Compared with the cool sophistication of rivals like the plug-in hybrid Volvo XC40 and impressive Korean alternatives like the Kia Sportage and Hyundai Tucson the RAV4 has quite a ‘busy’ looking interior that’s generally well made but also has some cheaper fixtures and fittings. It does, though, have that sense of Toyota robustness that suggests it should be well up to the rigours of family life and those in the back will appreciate the space (unless they end up in the middle seat) and fact the generous spec includes such luxuries as heating for the outer rear seats as well as the front ones. The rears also recline and standard leather upholstery feels tough and luxurious in equal measure. The boot is a little smaller than the non-PHEV version of the RAV4 but is still pretty sizeable and less compromised by needing to accommodate a bigger battery than some rivals. That also brings some advantages of its own, the extra 200 kilos or so the PHEV is carrying actually helping calm the harsh ride quality we criticised in the standard RAV4. The heavy steering feels at odds with the otherwise easy-going driving style of the car, the Toyota built more for comfort than speed and happier at a cruise than being chucked around. Which is appropriate for its target audience, though it can show a surprising turn of speed when you want it to and copes better than you might expect if you are in a hurry.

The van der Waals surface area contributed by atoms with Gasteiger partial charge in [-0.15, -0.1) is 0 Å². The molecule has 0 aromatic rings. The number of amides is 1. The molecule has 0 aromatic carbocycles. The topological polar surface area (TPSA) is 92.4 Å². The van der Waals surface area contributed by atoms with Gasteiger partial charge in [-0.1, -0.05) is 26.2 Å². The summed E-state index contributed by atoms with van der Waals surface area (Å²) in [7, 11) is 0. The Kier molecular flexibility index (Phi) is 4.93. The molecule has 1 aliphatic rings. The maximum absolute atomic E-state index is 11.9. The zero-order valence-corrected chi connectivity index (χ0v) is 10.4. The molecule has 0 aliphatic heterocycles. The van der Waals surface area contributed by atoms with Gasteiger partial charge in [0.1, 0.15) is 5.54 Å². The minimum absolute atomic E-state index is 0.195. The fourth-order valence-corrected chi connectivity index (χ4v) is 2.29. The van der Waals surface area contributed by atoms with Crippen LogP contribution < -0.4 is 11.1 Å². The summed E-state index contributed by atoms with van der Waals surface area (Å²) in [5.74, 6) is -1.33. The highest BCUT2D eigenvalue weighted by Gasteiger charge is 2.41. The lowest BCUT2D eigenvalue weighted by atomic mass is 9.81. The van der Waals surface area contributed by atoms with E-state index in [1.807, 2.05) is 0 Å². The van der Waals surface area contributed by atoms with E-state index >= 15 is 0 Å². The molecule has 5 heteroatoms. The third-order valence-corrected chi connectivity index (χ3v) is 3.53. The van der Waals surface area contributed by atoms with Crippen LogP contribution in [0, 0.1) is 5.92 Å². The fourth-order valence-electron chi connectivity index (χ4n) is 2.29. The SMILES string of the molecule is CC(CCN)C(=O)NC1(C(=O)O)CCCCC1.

Expert rating: 3/5

Features of the Toyota RAV4

The only notable things the base Dynamic misses out on are the head-up display, JBL speaker system and panoramic roof
Unlike some manufacturers Toyota keeps its trim levels pretty simple and there are just two options for the RAV4 PHEV, both of them very well equipped. Indeed, the only notable things the base Dynamic misses out on are the head-up display, JBL speaker system and panoramic roof, all of which are ‘nice to haves’ but not essential. The important stuff like built-in navigation on the central touch-screen and various connected services that support it are all standard and if, like us, you find the Toyota mapping a little old-fashioned looking you can always plug your phone in and use your apps through CarPlay or Android Auto instead. Convenience functions like a reversing camera, parking sensors, privacy glass, LED headlights and a power tailgate are all standard on every model as well.
Expert rating: 4/5

Power for a Toyota RAV4

It transforms the performance and you suddenly feel every one of the 305 horsepower
Like fancier versions of the regular RAV4 the plug-in has electric motors front and back for, effectively, all-wheel drive. Thanks to the bigger battery the one assisting the 2.5-litre petrol engine up front is much more powerful and takes up a lot of the strain we detected in the non-PHEV version. Indeed, the RAV4 PHEV feels powerful and refined, the noisy howl of many Toyota hybrids silenced by the hum of electric assistance with an impressive 46-mile range available without waking the petrol motor. You could cruise around peacefully in the standard driving modes totally happy with the way the RAV4 PHEV goes but it also has a bit of a hidden trick up its sleeve when you select the Sport mode. In most cars this doesn’t make a huge difference but here it transforms the performance and you suddenly feel every one of the 305 horsepower, as if your big SUV has suddenly gained rocket boosters. The RAV4 PHEV doesn’t need to be this fast, but it’s quite amusing to discover that it is and you can, if you wish, give hot hatch drivers a bit of a surprise when the mood takes you. That alone is possibly worth the extra money over the standard RAV4!
Expert rating: 4/5